Call it alchemy, call it some kind of artist/muse complex, but some actors and directors just click: Johnny Depp and Tim Burton, Robert De Niro and Martin Scorese, Laura Dern and David Lynch… Twenty years ago, and the New Zealand director Jane Campion cast actress Holly Hunter in The Piano as the mute Scottish woman, Ada. Both women’s careers were changed for ever: Hunter won the best actress Oscar, Campion won best screenplay, and The Piano took the Palme d’Or at Cannes.
Hunter and Campion reunited to make Top of the Lake, which is set on New Zealand’s South Island. Hunter plays GJ, an androgynous guru who arrives with her female followers to the bemusement – and anger – of the locals.
How did you come to work together again?
Jane Campion: I wanted Holly to play GJ – this enlightened character who is kind of wild and fierce and crazy and astute. I thought Holly would be perfect because she’s got an unusual strength of character. She likes to take a risk.
Holly Hunter: Ha! I gotta say, I read it and I was like, “I don’t get it. Why do you want me to do this part? Why don’t you get Ben Kingsley?”
JC: I said, “We can’t have him, he’s not a woman.” I said, “You’ll be absolutely terrific. No one else can do it.” Holly got off the phone and said to her partner, “I seem to be doing it.” I was really happy to hear that because I’d never talked an actor into doing any role.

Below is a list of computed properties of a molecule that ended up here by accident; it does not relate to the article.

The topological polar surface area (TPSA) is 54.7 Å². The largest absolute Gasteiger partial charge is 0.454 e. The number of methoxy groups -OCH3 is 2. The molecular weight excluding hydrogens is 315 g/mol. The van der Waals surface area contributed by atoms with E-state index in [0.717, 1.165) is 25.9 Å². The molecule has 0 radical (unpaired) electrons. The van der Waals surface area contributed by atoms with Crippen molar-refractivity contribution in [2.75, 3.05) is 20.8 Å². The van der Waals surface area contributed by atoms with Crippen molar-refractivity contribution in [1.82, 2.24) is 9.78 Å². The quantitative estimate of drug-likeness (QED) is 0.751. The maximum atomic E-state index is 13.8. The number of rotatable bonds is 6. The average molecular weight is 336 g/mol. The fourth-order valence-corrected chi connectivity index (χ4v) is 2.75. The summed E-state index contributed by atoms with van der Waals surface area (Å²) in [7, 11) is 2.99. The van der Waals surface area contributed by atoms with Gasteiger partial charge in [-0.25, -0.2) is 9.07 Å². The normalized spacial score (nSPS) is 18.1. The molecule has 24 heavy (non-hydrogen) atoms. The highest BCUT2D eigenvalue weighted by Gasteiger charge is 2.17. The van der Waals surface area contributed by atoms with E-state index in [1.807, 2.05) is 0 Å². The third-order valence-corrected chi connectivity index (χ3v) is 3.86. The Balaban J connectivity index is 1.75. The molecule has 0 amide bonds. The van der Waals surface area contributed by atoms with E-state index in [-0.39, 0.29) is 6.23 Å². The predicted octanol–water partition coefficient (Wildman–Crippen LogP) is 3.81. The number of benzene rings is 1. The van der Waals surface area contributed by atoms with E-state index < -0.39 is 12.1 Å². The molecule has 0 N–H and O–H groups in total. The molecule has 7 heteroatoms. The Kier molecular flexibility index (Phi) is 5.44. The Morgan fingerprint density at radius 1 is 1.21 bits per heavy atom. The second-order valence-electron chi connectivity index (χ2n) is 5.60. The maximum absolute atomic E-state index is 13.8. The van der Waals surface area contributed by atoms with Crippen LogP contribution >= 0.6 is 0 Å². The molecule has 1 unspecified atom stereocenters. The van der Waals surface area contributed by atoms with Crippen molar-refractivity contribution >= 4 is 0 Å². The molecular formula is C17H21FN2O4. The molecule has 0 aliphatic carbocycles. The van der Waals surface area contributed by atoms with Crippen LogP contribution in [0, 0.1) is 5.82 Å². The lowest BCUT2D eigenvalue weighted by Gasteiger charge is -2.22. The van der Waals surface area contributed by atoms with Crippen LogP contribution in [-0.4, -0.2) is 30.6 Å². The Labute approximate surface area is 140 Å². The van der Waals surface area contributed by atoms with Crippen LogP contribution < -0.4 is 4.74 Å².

What was the hesitation?
HH: GJ is like this guru. And I’ve never really done that kind of religious, spiritual exploration for my own self. And Jane has.
JC: I guess one of the reasons for doing it was as a tribute to my friend, who died a few years ago, called UG [UG Krishnamurti, an Indian thinker and guru]. So we looked UG up on YouTube and then Holly got confident because she could do his gestures better than he could.
HH: In many parts I start from the outside and then it triggers things within. For The Piano I went, “I’m going to learn these piano pieces. I’m going to learn this sign language and I’m going to do them all day every day, five days
a week.” It was a totally physical thing.
The Piano must have had a profound influence on you both?
HH: Oh yeah. In every way that you can think of and other ways that you wouldn’t. And the Oscar – I’m really glad I won it for a film that I loved. I had a blast on The Firm and I was nominated for that too [as best supporting actress] in the same year. But it would’ve been really weird to have won for The Firm and not for The Piano, because in only one of those films was I was in love with the experience of doing it.
What was it like for you both, being in New Zealand together?
JC: Holly had her twins with her, so I had a chance to meet her little boys. We’d take them to mountain-fed creeks and have a swim. That was really fun, wasn’t it?
HH: We had a blast. The women’s camp was like a giant slumber party. After rehearsals we’d all jump in the lake, Jane included. We played Simon Says, musical chairs, we had talent contests. We all did impressions of characters in the cast. OK… maybe I played Elisabeth’s [Moss] character for a couple of seconds!
What do you think of The Piano now?
JC: I thought some of it was really good, but I thought [of the ending, in which Ada ties herself to her sinking piano, but then kicks free and surfaces], ‘For freaking hell’s sake, she should have stayed under there.’ It would be more real, wouldn’t it, it would be better? I didn’t have the nerve at the time. What if Ada just went down, she went down with her piano, that’s it.
HH: That was something Jane toyed with when we shot the movie, to end it there – and she’s still thinking about it! Me, I love that it’s a reverie for Ada, not a nightmare or something that haunts her. It soothes her.